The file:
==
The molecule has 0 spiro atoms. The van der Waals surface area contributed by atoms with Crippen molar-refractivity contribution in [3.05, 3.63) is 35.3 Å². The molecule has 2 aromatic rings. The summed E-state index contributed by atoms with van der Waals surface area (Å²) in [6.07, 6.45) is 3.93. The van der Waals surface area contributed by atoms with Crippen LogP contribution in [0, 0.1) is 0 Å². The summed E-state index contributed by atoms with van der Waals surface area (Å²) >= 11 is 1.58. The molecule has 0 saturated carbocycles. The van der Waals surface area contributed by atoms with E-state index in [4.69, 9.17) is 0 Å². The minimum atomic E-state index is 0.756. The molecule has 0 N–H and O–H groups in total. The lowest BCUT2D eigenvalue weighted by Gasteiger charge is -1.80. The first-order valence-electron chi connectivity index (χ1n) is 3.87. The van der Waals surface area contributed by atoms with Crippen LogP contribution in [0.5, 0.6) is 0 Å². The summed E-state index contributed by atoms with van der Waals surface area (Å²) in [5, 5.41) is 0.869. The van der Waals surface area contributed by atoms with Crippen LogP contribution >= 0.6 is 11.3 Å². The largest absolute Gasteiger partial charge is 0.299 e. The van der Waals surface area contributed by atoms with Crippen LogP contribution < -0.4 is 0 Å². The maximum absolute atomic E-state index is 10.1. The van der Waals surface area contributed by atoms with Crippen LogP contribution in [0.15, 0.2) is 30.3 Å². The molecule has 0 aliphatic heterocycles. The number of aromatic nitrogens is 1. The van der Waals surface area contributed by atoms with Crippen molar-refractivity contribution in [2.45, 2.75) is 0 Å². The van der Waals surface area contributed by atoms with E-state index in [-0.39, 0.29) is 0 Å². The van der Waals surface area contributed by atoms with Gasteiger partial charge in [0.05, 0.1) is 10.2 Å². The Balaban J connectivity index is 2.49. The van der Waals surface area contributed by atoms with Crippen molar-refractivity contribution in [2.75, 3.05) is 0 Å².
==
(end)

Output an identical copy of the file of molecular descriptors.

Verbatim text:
The molecule has 0 spiro atoms. The van der Waals surface area contributed by atoms with Crippen molar-refractivity contribution in [3.05, 3.63) is 35.3 Å². The molecule has 2 aromatic rings. The summed E-state index contributed by atoms with van der Waals surface area (Å²) in [6.07, 6.45) is 3.93. The van der Waals surface area contributed by atoms with Crippen LogP contribution in [0, 0.1) is 0 Å². The summed E-state index contributed by atoms with van der Waals surface area (Å²) >= 11 is 1.58. The molecule has 0 saturated carbocycles. The van der Waals surface area contributed by atoms with E-state index in [4.69, 9.17) is 0 Å². The minimum atomic E-state index is 0.756. The molecule has 0 N–H and O–H groups in total. The lowest BCUT2D eigenvalue weighted by Gasteiger charge is -1.80. The first-order valence-electron chi connectivity index (χ1n) is 3.87. The van der Waals surface area contributed by atoms with Crippen LogP contribution in [0.5, 0.6) is 0 Å². The summed E-state index contributed by atoms with van der Waals surface area (Å²) in [5, 5.41) is 0.869. The van der Waals surface area contributed by atoms with Crippen LogP contribution >= 0.6 is 11.3 Å². The largest absolute Gasteiger partial charge is 0.299 e. The van der Waals surface area contributed by atoms with Crippen LogP contribution < -0.4 is 0 Å². The maximum absolute atomic E-state index is 10.1. The van der Waals surface area contributed by atoms with Crippen LogP contribution in [0.15, 0.2) is 30.3 Å². The molecule has 0 aliphatic heterocycles. The number of aromatic nitrogens is 1. The van der Waals surface area contributed by atoms with Crippen molar-refractivity contribution in [2.45, 2.75) is 0 Å². The van der Waals surface area contributed by atoms with E-state index in [-0.39, 0.29) is 0 Å². The van der Waals surface area contributed by atoms with Gasteiger partial charge in [0.05, 0.1) is 10.2 Å². The Balaban J connectivity index is 2.49. The van der Waals surface area contributed by atoms with Crippen molar-refractivity contribution in [2.75, 3.05) is 0 Å².